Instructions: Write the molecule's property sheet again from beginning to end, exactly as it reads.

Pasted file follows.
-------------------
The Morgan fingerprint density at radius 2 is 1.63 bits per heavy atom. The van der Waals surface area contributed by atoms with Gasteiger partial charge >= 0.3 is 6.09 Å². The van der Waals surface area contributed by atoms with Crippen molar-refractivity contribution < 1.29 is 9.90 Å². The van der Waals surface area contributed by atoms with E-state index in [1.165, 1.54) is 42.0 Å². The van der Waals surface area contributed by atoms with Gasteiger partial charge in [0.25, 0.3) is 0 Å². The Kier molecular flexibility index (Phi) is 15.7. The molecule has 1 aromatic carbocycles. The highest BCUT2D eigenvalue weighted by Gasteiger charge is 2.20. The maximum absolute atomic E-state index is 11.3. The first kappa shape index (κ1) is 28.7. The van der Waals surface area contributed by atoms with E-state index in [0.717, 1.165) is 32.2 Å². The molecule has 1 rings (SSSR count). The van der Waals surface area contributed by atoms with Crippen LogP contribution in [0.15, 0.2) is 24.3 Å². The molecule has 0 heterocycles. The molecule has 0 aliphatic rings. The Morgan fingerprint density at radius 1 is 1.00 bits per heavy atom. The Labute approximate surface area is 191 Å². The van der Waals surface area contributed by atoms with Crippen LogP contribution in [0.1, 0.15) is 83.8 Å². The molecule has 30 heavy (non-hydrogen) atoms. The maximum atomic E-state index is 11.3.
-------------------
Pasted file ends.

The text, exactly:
The Morgan fingerprint density at radius 2 is 1.63 bits per heavy atom. The van der Waals surface area contributed by atoms with Gasteiger partial charge >= 0.3 is 6.09 Å². The van der Waals surface area contributed by atoms with Crippen molar-refractivity contribution < 1.29 is 9.90 Å². The van der Waals surface area contributed by atoms with E-state index in [1.165, 1.54) is 42.0 Å². The van der Waals surface area contributed by atoms with Gasteiger partial charge in [0.25, 0.3) is 0 Å². The Kier molecular flexibility index (Phi) is 15.7. The molecule has 1 aromatic carbocycles. The highest BCUT2D eigenvalue weighted by Gasteiger charge is 2.20. The maximum absolute atomic E-state index is 11.3. The first kappa shape index (κ1) is 28.7. The van der Waals surface area contributed by atoms with E-state index in [0.717, 1.165) is 32.2 Å². The molecule has 1 rings (SSSR count). The van der Waals surface area contributed by atoms with Crippen LogP contribution in [0.15, 0.2) is 24.3 Å². The molecule has 0 heterocycles. The molecule has 0 aliphatic rings. The Morgan fingerprint density at radius 1 is 1.00 bits per heavy atom. The Labute approximate surface area is 191 Å². The van der Waals surface area contributed by atoms with Crippen LogP contribution in [0.1, 0.15) is 83.8 Å². The molecule has 30 heavy (non-hydrogen) atoms. The maximum atomic E-state index is 11.3.